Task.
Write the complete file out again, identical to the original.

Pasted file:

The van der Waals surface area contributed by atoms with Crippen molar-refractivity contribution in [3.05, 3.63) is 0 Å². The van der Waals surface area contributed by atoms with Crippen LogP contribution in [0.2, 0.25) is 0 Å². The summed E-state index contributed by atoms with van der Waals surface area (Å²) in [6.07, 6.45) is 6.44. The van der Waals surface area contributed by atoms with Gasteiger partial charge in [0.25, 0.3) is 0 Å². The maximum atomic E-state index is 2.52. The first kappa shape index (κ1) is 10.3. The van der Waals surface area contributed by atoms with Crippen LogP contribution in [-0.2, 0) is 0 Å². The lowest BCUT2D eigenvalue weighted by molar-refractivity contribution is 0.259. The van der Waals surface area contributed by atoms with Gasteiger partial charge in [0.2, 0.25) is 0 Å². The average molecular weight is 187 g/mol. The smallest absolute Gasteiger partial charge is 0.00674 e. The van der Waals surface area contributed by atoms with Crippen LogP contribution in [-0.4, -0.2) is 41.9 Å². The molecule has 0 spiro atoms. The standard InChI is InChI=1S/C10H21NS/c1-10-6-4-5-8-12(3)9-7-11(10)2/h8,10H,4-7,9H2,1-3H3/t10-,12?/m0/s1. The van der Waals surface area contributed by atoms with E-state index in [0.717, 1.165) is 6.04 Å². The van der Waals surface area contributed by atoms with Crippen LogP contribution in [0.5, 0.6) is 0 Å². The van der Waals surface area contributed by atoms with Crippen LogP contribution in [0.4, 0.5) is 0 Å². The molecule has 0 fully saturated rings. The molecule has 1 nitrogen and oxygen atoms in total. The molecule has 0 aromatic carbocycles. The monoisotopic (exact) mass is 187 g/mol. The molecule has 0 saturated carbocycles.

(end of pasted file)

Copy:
The van der Waals surface area contributed by atoms with Crippen molar-refractivity contribution in [3.05, 3.63) is 0 Å². The van der Waals surface area contributed by atoms with Crippen LogP contribution in [0.2, 0.25) is 0 Å². The summed E-state index contributed by atoms with van der Waals surface area (Å²) in [6.07, 6.45) is 6.44. The van der Waals surface area contributed by atoms with Gasteiger partial charge in [0.25, 0.3) is 0 Å². The maximum atomic E-state index is 2.52. The first kappa shape index (κ1) is 10.3. The van der Waals surface area contributed by atoms with Crippen LogP contribution in [-0.2, 0) is 0 Å². The lowest BCUT2D eigenvalue weighted by molar-refractivity contribution is 0.259. The van der Waals surface area contributed by atoms with Gasteiger partial charge in [0.2, 0.25) is 0 Å². The average molecular weight is 187 g/mol. The smallest absolute Gasteiger partial charge is 0.00674 e. The van der Waals surface area contributed by atoms with Crippen LogP contribution in [-0.4, -0.2) is 41.9 Å². The molecule has 0 spiro atoms. The standard InChI is InChI=1S/C10H21NS/c1-10-6-4-5-8-12(3)9-7-11(10)2/h8,10H,4-7,9H2,1-3H3/t10-,12?/m0/s1. The van der Waals surface area contributed by atoms with E-state index in [0.717, 1.165) is 6.04 Å². The van der Waals surface area contributed by atoms with Crippen LogP contribution in [0.5, 0.6) is 0 Å². The van der Waals surface area contributed by atoms with Crippen LogP contribution in [0.4, 0.5) is 0 Å². The molecule has 0 fully saturated rings. The molecule has 1 nitrogen and oxygen atoms in total. The molecule has 0 aromatic carbocycles. The monoisotopic (exact) mass is 187 g/mol. The molecule has 0 saturated carbocycles.